City Facilities Closed Till April 30, All Council Meetings Cancelled

The City of Guelph has announced that the closures of all City facilities will continue until the end of April. Although the original intention was that some facilities like City Hall, rec centres and the library were going to re-open on April 6, they will now remain closed till May. In-person council meetings will also be cancelled for the time being.

“Things are still changing every day and based on the latest information from the province about essential services and recommended closures, we’re extending the closure of our facilities and cancelling April events, including the Clean and Green garbage pickup,” said Mayor Cam Guthrie in a statement.

Originally, only the Sleeman Centre, River Run Centre, and the Evergreen Seniors Centre were going to remain closed until April 30, but now every building owned by the City will remain closed until May.

Along with those closures comes the cancellation of the events that were supposed to take place in those facilities, and that includes the slate of April’s city council meetings.

Committee of the Whole, the planning meeting, the regular council meeting, and two special council sessions that had been planned for April 8 and 15 are now cancelled, although council approved changes to the Procedural Bylaw at Monday’s emergency meeting to allow for future meetings to move forward during the provincial state or emergency.

“I have also decided to cancel the regularly scheduled Council and planning meetings for the month of April,” Guthrie added. “Any further emergency meetings of council will be considered on an ongoing basis.”

If you booked a rental at a City of Guelph facility, or paid to take part in a program during April, you will be able to get a refund, and the City is in the process of returning those payments now.

“While we’re taking this day-by-day, we know that this situation is not going to clear itself up by April 6 when we had hoped to reopen facilities,” added Chief Administrative Officer Scott Stewart. “Should things improve sooner than expected we’d look to re-open our facilities, but for now we’re playing it safe to protect our community and our employees.”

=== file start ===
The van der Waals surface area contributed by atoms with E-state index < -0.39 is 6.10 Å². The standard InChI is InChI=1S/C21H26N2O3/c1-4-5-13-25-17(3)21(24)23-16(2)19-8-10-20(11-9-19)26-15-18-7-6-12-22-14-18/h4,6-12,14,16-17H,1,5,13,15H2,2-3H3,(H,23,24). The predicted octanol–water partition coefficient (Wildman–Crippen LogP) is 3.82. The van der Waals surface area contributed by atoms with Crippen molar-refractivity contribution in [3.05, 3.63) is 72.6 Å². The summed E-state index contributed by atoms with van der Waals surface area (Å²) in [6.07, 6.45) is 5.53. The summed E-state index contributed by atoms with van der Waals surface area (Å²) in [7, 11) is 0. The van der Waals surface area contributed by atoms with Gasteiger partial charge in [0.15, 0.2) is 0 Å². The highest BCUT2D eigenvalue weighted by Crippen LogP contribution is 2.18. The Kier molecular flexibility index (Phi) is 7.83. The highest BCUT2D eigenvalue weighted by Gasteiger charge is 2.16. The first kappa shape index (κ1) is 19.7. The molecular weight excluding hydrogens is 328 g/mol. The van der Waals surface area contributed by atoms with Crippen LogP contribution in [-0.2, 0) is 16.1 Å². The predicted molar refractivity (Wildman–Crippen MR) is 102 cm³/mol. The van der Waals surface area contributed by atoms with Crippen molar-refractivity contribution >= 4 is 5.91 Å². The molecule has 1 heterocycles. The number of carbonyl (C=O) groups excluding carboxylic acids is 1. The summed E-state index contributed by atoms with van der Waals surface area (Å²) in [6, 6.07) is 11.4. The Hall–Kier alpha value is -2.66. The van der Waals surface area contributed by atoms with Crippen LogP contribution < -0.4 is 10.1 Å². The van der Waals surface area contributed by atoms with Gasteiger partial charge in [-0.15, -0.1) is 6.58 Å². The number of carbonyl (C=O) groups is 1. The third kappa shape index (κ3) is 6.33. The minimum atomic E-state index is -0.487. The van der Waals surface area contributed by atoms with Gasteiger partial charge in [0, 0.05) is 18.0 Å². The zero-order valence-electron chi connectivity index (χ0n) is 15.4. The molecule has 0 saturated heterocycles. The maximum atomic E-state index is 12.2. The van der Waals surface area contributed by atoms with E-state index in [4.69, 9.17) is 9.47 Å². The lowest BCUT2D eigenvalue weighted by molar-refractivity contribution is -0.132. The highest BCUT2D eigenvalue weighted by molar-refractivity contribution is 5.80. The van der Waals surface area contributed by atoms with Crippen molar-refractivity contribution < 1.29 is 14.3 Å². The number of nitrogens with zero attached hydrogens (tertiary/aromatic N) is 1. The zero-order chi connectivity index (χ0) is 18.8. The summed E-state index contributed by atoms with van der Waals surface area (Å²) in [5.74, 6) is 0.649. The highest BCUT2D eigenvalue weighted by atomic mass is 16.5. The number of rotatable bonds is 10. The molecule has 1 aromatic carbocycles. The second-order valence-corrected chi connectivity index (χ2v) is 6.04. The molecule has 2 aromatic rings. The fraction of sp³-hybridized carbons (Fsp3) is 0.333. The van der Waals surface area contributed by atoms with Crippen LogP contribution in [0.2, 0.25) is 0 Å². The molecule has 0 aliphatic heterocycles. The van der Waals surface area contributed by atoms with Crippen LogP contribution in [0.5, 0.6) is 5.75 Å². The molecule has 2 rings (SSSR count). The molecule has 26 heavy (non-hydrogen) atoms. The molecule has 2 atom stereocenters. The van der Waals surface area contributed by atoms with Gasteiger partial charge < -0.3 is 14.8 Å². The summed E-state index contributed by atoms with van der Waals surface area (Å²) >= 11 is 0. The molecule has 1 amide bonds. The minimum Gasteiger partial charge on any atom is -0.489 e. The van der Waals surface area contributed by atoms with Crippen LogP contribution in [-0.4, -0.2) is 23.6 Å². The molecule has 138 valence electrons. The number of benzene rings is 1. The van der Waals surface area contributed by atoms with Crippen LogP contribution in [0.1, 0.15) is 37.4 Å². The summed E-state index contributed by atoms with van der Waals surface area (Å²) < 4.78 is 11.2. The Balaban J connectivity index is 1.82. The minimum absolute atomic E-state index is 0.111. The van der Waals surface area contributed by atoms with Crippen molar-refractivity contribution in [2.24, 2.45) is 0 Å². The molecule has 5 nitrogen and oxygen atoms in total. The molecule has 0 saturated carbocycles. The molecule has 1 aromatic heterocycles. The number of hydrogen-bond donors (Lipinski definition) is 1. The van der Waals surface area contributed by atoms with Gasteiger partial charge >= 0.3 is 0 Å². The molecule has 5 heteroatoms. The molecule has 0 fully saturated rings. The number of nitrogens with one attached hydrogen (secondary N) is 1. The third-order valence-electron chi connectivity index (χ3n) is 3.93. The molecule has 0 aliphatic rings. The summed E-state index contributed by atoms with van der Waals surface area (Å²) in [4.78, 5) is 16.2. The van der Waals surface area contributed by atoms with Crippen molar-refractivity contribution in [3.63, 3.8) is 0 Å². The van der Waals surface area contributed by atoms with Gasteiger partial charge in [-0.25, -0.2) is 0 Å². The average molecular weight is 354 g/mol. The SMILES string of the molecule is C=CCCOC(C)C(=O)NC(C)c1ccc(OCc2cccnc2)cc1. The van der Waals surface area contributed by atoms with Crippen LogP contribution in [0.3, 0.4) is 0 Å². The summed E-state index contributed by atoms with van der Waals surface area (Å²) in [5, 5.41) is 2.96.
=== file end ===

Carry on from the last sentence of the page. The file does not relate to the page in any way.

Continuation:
In other closure news, the City of Guelph has decided to end public waste drop-off until further notice, while commercial drop-off will proceed as usual every weekday from 7 am to 4:30 pm.

“We know everyone’s getting restless and you’re spending time cleaning up around your home and yard,” said Stewart. “We’re asking you to please stay home. We’ve seen an increase in traffic to our waste drop off and in order to help everyone maintain a safe physical distance of two metres, we’re suspending this service.”

Until public drop-off is re-instituted, the City recommends leaving mulch leaves and grass on your lawn and holding on to it until spring yard waste pick-up, which is still scheduled for May. They’re also recommending you store large items, if possible, or use commercial pick-up, and store household hazardous waste in a leak-proof box in the garage or basement. You can also store any cardboard waste until public drop-off re-opens, or you can tear it up into smaller pieces so that it can fit into your blue cart.

As Guelph makes adjustments to its schedules and closures, the Region of Waterloo declared a state of emergency on Wednesday.

“Declaring a State of Emergency provides the Heads of Council the authority to take actions or make orders to protect the inhabitants of the municipality and increases the ability of municipalities to share resources, personnel and equipment to respond and support the broader public sector and key services,” the Region said in a media release. “It also allows the Region to use and support volunteers to assist with providing critical services if needed.”

The Region of Waterloo has seen a big jump in the number of cases of COVID-19 it’s dealing with in the last 48 hours. The total number of cases in the Region sits at 36 confirmed cases, with an additional 22 cases that presumed to be positive.

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